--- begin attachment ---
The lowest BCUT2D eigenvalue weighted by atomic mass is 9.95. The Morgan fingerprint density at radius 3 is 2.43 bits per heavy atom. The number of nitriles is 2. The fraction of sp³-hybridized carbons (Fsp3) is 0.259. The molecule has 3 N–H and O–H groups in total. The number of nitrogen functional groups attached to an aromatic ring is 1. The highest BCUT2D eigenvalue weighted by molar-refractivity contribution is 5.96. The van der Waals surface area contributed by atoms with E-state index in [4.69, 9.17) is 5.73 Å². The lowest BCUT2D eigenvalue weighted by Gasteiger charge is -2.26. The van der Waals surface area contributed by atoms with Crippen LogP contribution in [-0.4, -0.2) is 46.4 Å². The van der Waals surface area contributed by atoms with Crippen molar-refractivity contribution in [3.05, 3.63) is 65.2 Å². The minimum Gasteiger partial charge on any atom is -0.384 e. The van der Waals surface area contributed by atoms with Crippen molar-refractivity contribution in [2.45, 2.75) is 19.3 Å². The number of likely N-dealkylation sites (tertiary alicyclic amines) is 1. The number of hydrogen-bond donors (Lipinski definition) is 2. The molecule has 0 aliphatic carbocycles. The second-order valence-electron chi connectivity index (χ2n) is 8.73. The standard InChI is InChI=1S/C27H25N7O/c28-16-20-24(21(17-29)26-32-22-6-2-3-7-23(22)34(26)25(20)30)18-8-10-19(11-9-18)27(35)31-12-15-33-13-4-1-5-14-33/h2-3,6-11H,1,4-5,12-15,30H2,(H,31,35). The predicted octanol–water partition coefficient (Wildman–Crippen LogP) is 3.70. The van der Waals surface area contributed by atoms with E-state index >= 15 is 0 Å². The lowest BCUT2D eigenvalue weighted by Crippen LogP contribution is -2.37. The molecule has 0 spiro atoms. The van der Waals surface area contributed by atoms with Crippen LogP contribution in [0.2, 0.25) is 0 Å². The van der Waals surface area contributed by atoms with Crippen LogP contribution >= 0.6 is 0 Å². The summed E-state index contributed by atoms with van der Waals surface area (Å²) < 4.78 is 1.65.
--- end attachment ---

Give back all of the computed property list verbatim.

The lowest BCUT2D eigenvalue weighted by atomic mass is 9.95. The Morgan fingerprint density at radius 3 is 2.43 bits per heavy atom. The number of nitriles is 2. The fraction of sp³-hybridized carbons (Fsp3) is 0.259. The molecule has 3 N–H and O–H groups in total. The number of nitrogen functional groups attached to an aromatic ring is 1. The highest BCUT2D eigenvalue weighted by molar-refractivity contribution is 5.96. The van der Waals surface area contributed by atoms with E-state index in [4.69, 9.17) is 5.73 Å². The lowest BCUT2D eigenvalue weighted by Gasteiger charge is -2.26. The van der Waals surface area contributed by atoms with Crippen LogP contribution in [-0.4, -0.2) is 46.4 Å². The van der Waals surface area contributed by atoms with Crippen molar-refractivity contribution in [3.05, 3.63) is 65.2 Å². The minimum Gasteiger partial charge on any atom is -0.384 e. The van der Waals surface area contributed by atoms with Crippen molar-refractivity contribution in [2.45, 2.75) is 19.3 Å². The number of likely N-dealkylation sites (tertiary alicyclic amines) is 1. The number of hydrogen-bond donors (Lipinski definition) is 2. The molecule has 0 aliphatic carbocycles. The second-order valence-electron chi connectivity index (χ2n) is 8.73. The standard InChI is InChI=1S/C27H25N7O/c28-16-20-24(21(17-29)26-32-22-6-2-3-7-23(22)34(26)25(20)30)18-8-10-19(11-9-18)27(35)31-12-15-33-13-4-1-5-14-33/h2-3,6-11H,1,4-5,12-15,30H2,(H,31,35). The predicted octanol–water partition coefficient (Wildman–Crippen LogP) is 3.70. The van der Waals surface area contributed by atoms with E-state index >= 15 is 0 Å². The lowest BCUT2D eigenvalue weighted by Crippen LogP contribution is -2.37. The molecule has 0 spiro atoms. The van der Waals surface area contributed by atoms with Crippen LogP contribution in [0.2, 0.25) is 0 Å². The van der Waals surface area contributed by atoms with Crippen LogP contribution >= 0.6 is 0 Å². The summed E-state index contributed by atoms with van der Waals surface area (Å²) < 4.78 is 1.65.